MIA04LA122
MIA04LA122

On August 24, 2004, about 1500 eastern daylight time, a Robinson R-22, N4062X, registered to Airman Testing and Training Inc. and operated by Palm Beach Helicopter, as a Title 14 CFR Part 91 instructional flight, crashed during an autorotation in West Palm Beach, Florida. Visual meteorological conditions prevailed and no flight plan was filed. The commercial-rated certified flight instructor and student pilot received minor injuries, and the helicopter incurred substantial damaged. The flight originated from the Palm Beach County Park Airport, West Palm Beach, Florida, earlier that day, about 1415.

According to the flight instructor, the student pilot was practicing autorotations with the instructor at an indicated altitude of from 1,500 to 500 feet. The flight instructor decided to fly back to their departure airport, and while doing so the flight instructor idled the helicopter engine to simulate an engine out for the student pilot. When the student pilot went to recover from the simulated engine out, the helicopter engine did not respond to any power inputs. The flight instructor heard the low RPM horn, and took over the flight controls of the helicopter. The instructor proceeded to re-enter autorotation, flared, leveled the helicopter, and landed in an uneven field. The helicopter came to rest on its side.

The student pilot stated that he had been practicing autorotation procedures with his flight instructor. At an indicated altitude of about 500 feet and 70 knots indicated airspeed. They preformed a simulated engine out, procedure by applying, down collective, aft cyclic, throttle off, and entered autorotation. When they approached 150 feet indicated altitude, the student pilot went to apply engine power and said, "the engine was not there". The helicopter, was leveled before landing "hard" and "rolled" over multiple times. They both exited the helicopter unassisted.

After recovery, the helicopter engine was operated while on the helicopter airframe with FAA oversight. It was determined that the helicopter engine should be removed from the helicopter airframe and operated on a test stand for further analysis. The helicopter engine was removed from the airframe and taken to a certified engine overhaul facility with NTSB and FAA oversight. The helicopter engine was placed on a test stand and was operated through several parameters, engine start, magneto check, and a series of several rapid throttle advancements from idle, to full engine power. No abnormalities were noted with the test. A differential compression check was conducted and the following compressions were recorded: Cylinder one, 15/80 PSI, cylinder two, 15/80 PSI, cylinder three, 20/80 PSI, cylinder four, 15/80 PSI.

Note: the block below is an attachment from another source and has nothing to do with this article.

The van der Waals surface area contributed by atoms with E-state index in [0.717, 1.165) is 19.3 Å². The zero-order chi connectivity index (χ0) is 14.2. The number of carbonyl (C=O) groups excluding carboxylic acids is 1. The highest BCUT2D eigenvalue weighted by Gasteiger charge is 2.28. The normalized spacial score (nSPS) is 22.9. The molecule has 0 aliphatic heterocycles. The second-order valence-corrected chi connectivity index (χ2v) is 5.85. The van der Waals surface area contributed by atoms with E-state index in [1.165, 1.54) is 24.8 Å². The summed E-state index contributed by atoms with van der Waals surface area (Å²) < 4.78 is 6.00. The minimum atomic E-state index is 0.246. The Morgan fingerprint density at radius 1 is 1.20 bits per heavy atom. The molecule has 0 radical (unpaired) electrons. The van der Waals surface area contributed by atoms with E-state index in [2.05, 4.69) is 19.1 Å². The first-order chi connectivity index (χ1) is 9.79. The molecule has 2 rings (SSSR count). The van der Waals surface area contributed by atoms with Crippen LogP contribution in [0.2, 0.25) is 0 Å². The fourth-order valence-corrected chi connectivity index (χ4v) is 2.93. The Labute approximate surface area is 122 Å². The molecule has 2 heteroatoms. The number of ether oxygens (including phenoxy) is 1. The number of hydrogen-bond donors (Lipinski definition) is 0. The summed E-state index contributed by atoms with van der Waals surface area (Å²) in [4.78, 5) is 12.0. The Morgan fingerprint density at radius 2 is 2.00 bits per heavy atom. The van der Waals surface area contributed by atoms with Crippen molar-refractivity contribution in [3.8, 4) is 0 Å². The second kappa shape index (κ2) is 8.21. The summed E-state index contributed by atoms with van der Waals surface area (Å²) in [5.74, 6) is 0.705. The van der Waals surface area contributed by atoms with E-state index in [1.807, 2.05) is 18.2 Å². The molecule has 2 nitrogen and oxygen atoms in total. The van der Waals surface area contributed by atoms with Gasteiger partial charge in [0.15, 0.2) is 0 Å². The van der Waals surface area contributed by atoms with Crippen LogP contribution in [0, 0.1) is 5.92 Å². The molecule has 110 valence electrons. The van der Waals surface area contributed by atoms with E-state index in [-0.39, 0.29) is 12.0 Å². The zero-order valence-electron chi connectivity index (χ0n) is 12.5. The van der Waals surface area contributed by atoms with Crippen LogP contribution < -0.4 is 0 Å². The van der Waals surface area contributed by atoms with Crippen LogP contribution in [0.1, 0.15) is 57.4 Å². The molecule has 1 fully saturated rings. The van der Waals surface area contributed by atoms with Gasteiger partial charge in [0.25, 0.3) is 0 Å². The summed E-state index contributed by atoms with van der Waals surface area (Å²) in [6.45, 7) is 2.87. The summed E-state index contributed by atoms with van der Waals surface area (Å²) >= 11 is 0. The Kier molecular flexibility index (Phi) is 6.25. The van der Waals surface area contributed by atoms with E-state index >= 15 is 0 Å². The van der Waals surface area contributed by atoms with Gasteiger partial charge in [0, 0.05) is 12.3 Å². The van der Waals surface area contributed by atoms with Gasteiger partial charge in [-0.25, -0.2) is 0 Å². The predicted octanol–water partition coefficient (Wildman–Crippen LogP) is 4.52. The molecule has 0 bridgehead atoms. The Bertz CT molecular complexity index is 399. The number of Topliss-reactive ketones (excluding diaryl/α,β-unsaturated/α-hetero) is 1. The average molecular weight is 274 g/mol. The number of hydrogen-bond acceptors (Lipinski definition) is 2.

The cylinders were removed, and sent to ECI, Engine Components Inc., for further examination of the pistons and cylinders, with FAA oversight. The cylinders were visually inspected and pressure checked. Light exhaust valve/seat leakage was apparent on all four cylinders, while light intake valve/seat leakage was noted on the number two, and four cylinders. No cracks were detected on any of the cylinders. Pistons, pistons pins, and combustion chambers of all four cylinders displayed discoloration, typical of high engine temperature operation. The piston heads, and combustion chambers exhibited an unusually thick combustion product residues on all four cylinders. Discoloration of all cylinders and components were consistent with high engine temperatures.

One of the cylinders, was sent to the NTSB Materials Laboratory in Washington, DC for further examination of the deposits on the piston heads. Using an Energy Dispersive Spectrometer (EDS) for an analysis of the deposits, revealed that the deposits on the piston head consisted mostly of carbon with phosphorus, lead and bromine.

The operator of the helicopter stated the engine on the accident helicopter had accumulated 2611.8 total time in service, 612.6 hours since last overhaul, and 96.2 hours since last inspection at the time of the accident.

The helicopter was released by NTSB to the helicopter owner on September 17, 2004. Components retained by NTSB for further testing were released to the helicopter owner on April 12, 2005.












Use your browsers 'back' function to return to synopsis
Return to Query Page